Northampton Township municipal offices are located at 55 Township Road, Richboro PA 18954; phone: 215-357-6800.
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Northampton Township is a suburban community, approximately 26 square miles, located 12 miles northeast of Philadelphia, PA. The first Europeans to come to the Township were English immigrants who arrived with William Penn in the late 1600s.
It was these settlers who named the area after Northamptonshire, a small village outside of London. The Township was incorporated in 1722. By that time, Dutch farmers joined the English colonists to settle in places destined to become known as Richboro, Holland, Churchville, Rocksville, Addisville, and Jacksonville—all located within Northampton Township.
Source: Northampton Township
The territory of Northampton was largely settled, in the first instance, by English Friends, who came to America with the founder of the commonwealth, or about that time. According to the map of Thomas Holme, the following were original land-owners in Northampton: Benjamin East, Thomas Atkinson, William Pickering, John Brown, Robert Turner, Anthony Tompkins, John Pennington, Christopher Taylor, Daniel Wharley, Samuel Allen, Peter Freeman, Richard Thatcher, Edmund Bennet, widow Hunt, widow Walmsly, Nicholas Walne, widow Plumly, Thomas Rowland, William Buckman, Joab Howle, Arthur Cook, George Willard, Henry Baly, Thomas Potter, James Boiden and James Claypole. Some of them came with their families, while others sought new homes in the forest of Bucks county alone. These names are to be received with a grain of allowance, on account of their imperfect spelling, and as some of these persons owned land in other townships, all of them hardly residents at all.
Thomas Walmsley, William Plumly, eldest son of Charles and Margery and the husband of Mrs. Hunt, lived only about a year after their arrival, and dying left their wives widows in a strange land. William Buckman, a carpenter from Billingshurst, in Sussex, a Welcome passenger, brought with him his wife, daughters Mary and Sarah, and son William. A daughter, Ruth, was born to them after their arrival. He took up a tract of land along the Bristol road, above Churchville, which extended nearly to Richborough. His second wife was Elizabeth Wilson, by whom he had four children, and at his death, 1716, his widow married Thomas Story, of Falls. His children intermarried with the families of Cooper, Buck, Blaker, Penquite and Heston, and left numerous descendants.
John Pennington purchased twelve hundred and fifty acres before leaving England, which he located to the northeast and adjoining, William Buckman. Arthur Cook owned a large tract on the northwest side of the township, next to Warwick, and laying along the Bristol road. Joab Howle came with John Brock as his indentured servant, and, at the end of his four years of servitude, settled in Northampton and purchased fifty acres near William Buckman. Thomas Walmsly arrived in 1682 with his wife and two sons, and settled in the lower part of the township on the Neshaminy. He brought machinery with the intention of building a mill, but died before he could erect it. William Plumly took up land in the southwest corner of the township, about Scottsville, and now part of Southampton. He died shortly after and his widow married Henry Paxson, of Middletown, in 1684. A thousand acres were surveyed to Anthony Tompkins along the Neshaminy, in 1685. Thomas Atkinson owned five hundred acres north of the road leading from Addisville to Newtown, reaching six hundred perches northeast of that village. Adjoining this tract on the north was John Holme, seven hundred acres, which he conveyed to Jeremiah Dungan in 1716. James Logan owned six hundred and fifty acres below Richborough, embracing the upper part of what is now Holland, and lying between the Newtown roads. In 1701 William Penn granted six hundred and fifty acres to Edward Pennington, of Philadelphia. The names of some of the earliest settlers in Northampton are not on Holme's map, among which is Cuthbert Hayhurst, who married Mary Harker. He arrived soon after the first immigrants, with four children, and his descendant, Shelmire Hayhurst, was living in the township as late as 1805. Of some of them nothing more is known than their names, while others are mentioned in connection with the townships in which they were actual settlers.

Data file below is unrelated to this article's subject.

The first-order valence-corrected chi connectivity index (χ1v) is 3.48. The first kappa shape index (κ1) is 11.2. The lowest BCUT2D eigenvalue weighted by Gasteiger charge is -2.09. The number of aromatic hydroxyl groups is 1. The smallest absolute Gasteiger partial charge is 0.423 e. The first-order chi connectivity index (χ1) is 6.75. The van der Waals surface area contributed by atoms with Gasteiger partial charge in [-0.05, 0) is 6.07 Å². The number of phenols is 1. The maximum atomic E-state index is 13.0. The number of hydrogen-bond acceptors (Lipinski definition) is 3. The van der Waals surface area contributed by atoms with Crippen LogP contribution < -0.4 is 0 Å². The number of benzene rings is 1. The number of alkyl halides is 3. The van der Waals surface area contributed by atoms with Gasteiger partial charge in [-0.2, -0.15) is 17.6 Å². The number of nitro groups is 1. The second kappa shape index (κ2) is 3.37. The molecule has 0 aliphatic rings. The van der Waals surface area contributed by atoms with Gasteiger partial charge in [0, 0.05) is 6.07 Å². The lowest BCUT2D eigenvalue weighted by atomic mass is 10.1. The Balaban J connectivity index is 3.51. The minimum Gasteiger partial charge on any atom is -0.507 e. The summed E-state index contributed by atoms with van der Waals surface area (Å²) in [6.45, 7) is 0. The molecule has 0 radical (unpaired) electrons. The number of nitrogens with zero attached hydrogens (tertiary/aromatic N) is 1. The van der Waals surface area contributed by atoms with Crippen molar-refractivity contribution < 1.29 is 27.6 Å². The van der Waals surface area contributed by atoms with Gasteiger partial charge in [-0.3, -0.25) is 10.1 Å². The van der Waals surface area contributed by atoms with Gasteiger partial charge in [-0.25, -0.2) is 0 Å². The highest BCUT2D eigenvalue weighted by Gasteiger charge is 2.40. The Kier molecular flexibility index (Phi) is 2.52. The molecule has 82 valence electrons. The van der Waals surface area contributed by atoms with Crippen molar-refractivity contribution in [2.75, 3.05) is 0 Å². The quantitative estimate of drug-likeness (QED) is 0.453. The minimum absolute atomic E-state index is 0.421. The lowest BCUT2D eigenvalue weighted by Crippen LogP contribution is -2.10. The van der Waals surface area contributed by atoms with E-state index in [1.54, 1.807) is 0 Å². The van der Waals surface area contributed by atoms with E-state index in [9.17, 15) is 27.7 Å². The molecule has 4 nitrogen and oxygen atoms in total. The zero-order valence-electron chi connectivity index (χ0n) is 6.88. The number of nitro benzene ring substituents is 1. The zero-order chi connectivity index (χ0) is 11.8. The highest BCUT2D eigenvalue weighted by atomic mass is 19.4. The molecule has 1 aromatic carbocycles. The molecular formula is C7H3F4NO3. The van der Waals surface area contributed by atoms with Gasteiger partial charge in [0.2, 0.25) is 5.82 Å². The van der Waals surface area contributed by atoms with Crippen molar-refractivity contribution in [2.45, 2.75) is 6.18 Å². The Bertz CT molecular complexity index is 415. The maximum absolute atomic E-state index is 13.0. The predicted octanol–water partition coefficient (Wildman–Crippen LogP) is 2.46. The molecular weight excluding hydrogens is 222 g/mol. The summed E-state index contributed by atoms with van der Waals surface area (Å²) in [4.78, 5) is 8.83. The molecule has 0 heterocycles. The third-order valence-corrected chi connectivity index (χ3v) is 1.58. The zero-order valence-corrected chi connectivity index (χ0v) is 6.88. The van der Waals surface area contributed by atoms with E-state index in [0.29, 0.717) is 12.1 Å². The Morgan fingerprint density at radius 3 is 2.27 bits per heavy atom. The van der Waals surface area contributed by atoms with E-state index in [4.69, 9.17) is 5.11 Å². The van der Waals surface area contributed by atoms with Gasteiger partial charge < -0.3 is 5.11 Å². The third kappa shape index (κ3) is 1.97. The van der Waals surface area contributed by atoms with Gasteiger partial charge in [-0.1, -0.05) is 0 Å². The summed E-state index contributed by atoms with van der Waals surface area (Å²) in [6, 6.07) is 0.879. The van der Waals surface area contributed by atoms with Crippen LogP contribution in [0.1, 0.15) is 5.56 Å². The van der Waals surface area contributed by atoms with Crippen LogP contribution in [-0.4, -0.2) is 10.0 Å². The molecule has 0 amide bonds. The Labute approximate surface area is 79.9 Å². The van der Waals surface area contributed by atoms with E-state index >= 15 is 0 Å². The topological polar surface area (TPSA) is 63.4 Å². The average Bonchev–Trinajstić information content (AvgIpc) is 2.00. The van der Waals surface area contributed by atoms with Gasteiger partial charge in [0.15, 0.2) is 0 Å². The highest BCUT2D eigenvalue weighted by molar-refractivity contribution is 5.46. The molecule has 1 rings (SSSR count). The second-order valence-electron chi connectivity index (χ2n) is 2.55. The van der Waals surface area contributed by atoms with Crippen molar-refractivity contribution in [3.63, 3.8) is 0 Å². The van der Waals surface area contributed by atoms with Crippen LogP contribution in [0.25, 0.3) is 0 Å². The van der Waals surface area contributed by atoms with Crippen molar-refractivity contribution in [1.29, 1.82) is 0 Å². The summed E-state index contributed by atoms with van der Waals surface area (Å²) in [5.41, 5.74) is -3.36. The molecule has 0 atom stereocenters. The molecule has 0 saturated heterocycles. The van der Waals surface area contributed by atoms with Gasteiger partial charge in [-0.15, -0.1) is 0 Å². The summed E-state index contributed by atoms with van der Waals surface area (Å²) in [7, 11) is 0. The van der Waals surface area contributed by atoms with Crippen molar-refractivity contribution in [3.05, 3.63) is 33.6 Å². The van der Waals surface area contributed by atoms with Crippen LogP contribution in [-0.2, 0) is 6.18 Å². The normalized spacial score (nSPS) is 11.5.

The Blaker family, which have become quite numerous and scattered over a wide extent of country, were among the early settlers of Northampton. They are all, so far as we have any knowledge, descendants of John Blaker, born in Germany, and appears to have become interested in America while he was quite young. A few years after he was married he heard of the tide of immigration from Holland to this country, and at once formed the resolution of joining in the movement if he could obtain permission to do so. Just how he managed to cross the ocean in a ship bound for Philadelphia is not clearly known. But we find that soon after his arrival, in 1683, he bought two hundred acres at Germantown of the Frankfort company of Rotterdam. His family at the time consisted of his wife and three sons, the youngest born on board the ship in which they crossed the ocean. The locality of Germantown, however, was not satisfactory, as we find that in 1699 he bought a thousand acres on the southwest bank of Neshaminy, in Northampton, which had been conveyed to Robert Turner by patent in 1690, to which he removed with his family. A dwelling house, near a fine large spring of water, was the first building erected on his thousand-acre farm. This portion of the land now belongs to the heirs of Charles Blaker, deceased, and is occupied  by the widow and her son, John D. Blaker.